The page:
Months go by and state-run oil company Petróleos Mexicanos (Pemex) continues to amass enormous debts by not paying its suppliers and contractors. Officially, it has not suspended payments nor activities. Upon releasing its quarterly report, it denied not having honored commitments, but it acknowledged that there is a ongoing process of “institutional negotiation” for re-scheduling payments.
What does that mean? We have been informed that Pemex’s finance department and its subdepartment in charge of administering services for exploration and production (known as SASEP) have opened up a direct channel of communication with contractors and are interviewing them privately to renegotiate the payment of liabilities corresponding to full-year 2020. In the video-conference interviews, Pemex asks them not to draw up cost estimates or to send in pre-invoices for work that they have carried out.
In that discretional format, which goes against standard accounting practices, Pemex is negotiating with companies one by one, starting with the highest debts. Nothing is formalized nor written, everything is verbal, and Pemex asks for due dates to be extended and offers special consideration for doing so.
Last April, Pemex’s Exploration and Production subsidiary (known as PEP) took a 40.5 billion peso (or 15 percent) cut in its investment budget, putting the annual limit to its expenditures at 229.4 billion pesos (roughly US $10 billion). But that meant only having enough cash flow on hand to cover operations in the first semester, and thus being left with no money to make payments to contractors in the second half of the year.
PEP has informed its contractors that, starting in this month of August, there will be no more payments and that work and services carried out by third parties should be invoiced next year, with work done in July and August to be paid in January, work in September and October to be paid in February, and work in November and December to be paid in March.
In accounting terms, Pemex thus has not defaulted on payments, but in practice it does have liabilities, based on past-due pre-invoices, totaling 47.2 billion pesos (US $2.1 billion), in addition to estimated non-registered liabilities of about 50 billion pesos, since Pemex has not allowed these pre-invoices to be issued. Moreover, if contractors now accept to work without invoicing during the second half of 2020, they will in fact be financing Pemex with another 50 billion pesos or more, which will be a hit on PEP’s budget next year.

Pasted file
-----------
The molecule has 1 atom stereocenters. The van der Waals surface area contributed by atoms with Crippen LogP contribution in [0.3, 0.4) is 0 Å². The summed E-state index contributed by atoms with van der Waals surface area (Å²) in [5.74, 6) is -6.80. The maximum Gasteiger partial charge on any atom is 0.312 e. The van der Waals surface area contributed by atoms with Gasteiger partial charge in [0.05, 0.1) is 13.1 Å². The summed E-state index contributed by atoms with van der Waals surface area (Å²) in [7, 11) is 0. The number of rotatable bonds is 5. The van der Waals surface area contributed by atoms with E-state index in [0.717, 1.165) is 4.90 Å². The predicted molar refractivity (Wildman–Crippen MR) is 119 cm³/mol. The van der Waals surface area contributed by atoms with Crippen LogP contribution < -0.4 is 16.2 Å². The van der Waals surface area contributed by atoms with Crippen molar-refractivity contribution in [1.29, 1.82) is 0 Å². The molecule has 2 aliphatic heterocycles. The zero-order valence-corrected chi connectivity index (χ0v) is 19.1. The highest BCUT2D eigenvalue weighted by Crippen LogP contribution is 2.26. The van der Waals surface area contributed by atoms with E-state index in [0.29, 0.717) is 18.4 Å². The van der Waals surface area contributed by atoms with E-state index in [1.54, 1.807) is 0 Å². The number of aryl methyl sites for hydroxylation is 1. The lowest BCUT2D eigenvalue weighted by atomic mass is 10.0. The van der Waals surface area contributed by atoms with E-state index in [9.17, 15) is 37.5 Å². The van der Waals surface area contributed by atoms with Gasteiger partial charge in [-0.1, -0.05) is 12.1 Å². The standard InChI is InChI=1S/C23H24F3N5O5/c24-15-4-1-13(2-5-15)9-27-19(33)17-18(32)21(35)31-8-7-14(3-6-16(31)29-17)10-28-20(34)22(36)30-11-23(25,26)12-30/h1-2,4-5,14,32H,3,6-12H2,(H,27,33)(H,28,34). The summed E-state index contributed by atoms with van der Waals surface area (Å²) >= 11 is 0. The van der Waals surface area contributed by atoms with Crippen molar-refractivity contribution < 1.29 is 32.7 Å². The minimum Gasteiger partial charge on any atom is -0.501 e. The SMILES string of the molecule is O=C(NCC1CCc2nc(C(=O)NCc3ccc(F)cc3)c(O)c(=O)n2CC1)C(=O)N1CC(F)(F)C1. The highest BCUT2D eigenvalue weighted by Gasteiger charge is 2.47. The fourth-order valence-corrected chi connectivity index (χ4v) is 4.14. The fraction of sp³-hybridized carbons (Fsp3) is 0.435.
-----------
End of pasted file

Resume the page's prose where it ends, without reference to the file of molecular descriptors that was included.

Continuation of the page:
Thus, Pemex will end year 2020 with non-declared liabilities to its contractors of about 150 billion pesos (US $6.6 billion), payment of which will be in doubt next year in the context of severely deteriorated public finances in Mexico as a result of the economic crisis. These liabilities would compromise more than half of PEP’s anual investment budget in 2021.
Desperation has set in and payrolls are not being covered in many contractor companies. Operations have been halted on some oil platforms, due to non-payment or to Covid-19 outbreaks. Unexpected stoppages could occur due to lack of liquidity. It is rumored that at least two of the companies supported by the current government, who got contracts to develop new priority fields, have fallen out of favor since they have only poor results to show and now have suspended some administrative staff, leaving their operational teams on the ground without salaries or support.
It is feared the situation may get out of control. Some companies –especially, foreign firms– have said that for accounting reasons they cannot accept not to invoice. But they want to keep working with Pemex and are asking for a solution. Could the Finance Ministry come to the rescue? It would be best for Pemex’s operational and payment problems to be solved before lawsuits and arbitration get underway, which could be imminent.
Meanwhile, credit risk agencies have threatened to take Pemex’s debt down another notch, which could lead to Mexico losing its investment grade. To its auditors, Pemex continues to be “a going concern” and has not been declared in default thanks to explicit support from the Sovereign. The ship has not yet capsized, but water is pouring in on all sides. And if Pemex sinks, we will all be sunk.
* David Shields is an energy industry analyst. His e-mail: email@example.com A Spanish version of this Op-Ed appeared first in Reforma’s newspaper print edition.